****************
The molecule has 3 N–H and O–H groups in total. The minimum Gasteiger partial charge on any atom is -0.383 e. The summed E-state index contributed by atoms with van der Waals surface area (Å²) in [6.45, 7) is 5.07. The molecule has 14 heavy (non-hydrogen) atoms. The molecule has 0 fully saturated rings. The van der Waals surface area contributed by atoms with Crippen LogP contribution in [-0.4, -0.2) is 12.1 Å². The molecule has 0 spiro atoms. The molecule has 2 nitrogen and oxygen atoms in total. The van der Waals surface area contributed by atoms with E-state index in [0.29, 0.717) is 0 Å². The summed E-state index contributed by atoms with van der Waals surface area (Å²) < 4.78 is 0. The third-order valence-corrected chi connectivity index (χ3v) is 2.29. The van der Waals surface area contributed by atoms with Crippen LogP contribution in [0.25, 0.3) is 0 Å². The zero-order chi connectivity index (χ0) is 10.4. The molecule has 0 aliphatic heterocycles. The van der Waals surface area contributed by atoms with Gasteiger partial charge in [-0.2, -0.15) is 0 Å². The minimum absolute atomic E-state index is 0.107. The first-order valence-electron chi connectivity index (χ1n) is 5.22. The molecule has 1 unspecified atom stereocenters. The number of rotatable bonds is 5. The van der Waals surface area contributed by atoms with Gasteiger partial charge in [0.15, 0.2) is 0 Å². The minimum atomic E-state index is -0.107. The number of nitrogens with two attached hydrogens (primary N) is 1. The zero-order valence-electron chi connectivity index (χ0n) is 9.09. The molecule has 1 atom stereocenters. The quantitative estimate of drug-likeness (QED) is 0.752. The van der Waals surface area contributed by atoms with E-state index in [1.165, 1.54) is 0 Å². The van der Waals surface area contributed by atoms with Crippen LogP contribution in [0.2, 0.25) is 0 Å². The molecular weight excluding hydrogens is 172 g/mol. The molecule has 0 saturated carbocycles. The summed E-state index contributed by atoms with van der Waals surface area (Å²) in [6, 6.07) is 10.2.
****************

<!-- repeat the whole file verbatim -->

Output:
The molecule has 3 N–H and O–H groups in total. The minimum Gasteiger partial charge on any atom is -0.383 e. The summed E-state index contributed by atoms with van der Waals surface area (Å²) in [6.45, 7) is 5.07. The molecule has 14 heavy (non-hydrogen) atoms. The molecule has 0 fully saturated rings. The van der Waals surface area contributed by atoms with Crippen LogP contribution in [-0.4, -0.2) is 12.1 Å². The molecule has 0 spiro atoms. The molecule has 2 nitrogen and oxygen atoms in total. The van der Waals surface area contributed by atoms with E-state index in [0.29, 0.717) is 0 Å². The summed E-state index contributed by atoms with van der Waals surface area (Å²) < 4.78 is 0. The third-order valence-corrected chi connectivity index (χ3v) is 2.29. The van der Waals surface area contributed by atoms with Crippen LogP contribution in [0.25, 0.3) is 0 Å². The zero-order chi connectivity index (χ0) is 10.4. The molecule has 0 aliphatic heterocycles. The van der Waals surface area contributed by atoms with Gasteiger partial charge in [-0.2, -0.15) is 0 Å². The minimum absolute atomic E-state index is 0.107. The first-order valence-electron chi connectivity index (χ1n) is 5.22. The molecule has 1 unspecified atom stereocenters. The number of rotatable bonds is 5. The van der Waals surface area contributed by atoms with Gasteiger partial charge in [0.15, 0.2) is 0 Å². The minimum atomic E-state index is -0.107. The number of nitrogens with two attached hydrogens (primary N) is 1. The zero-order valence-electron chi connectivity index (χ0n) is 9.09. The molecule has 1 atom stereocenters. The quantitative estimate of drug-likeness (QED) is 0.752. The van der Waals surface area contributed by atoms with E-state index in [1.165, 1.54) is 0 Å². The van der Waals surface area contributed by atoms with Crippen LogP contribution in [0.2, 0.25) is 0 Å². The molecular weight excluding hydrogens is 172 g/mol. The molecule has 0 saturated carbocycles. The summed E-state index contributed by atoms with van der Waals surface area (Å²) in [6, 6.07) is 10.2.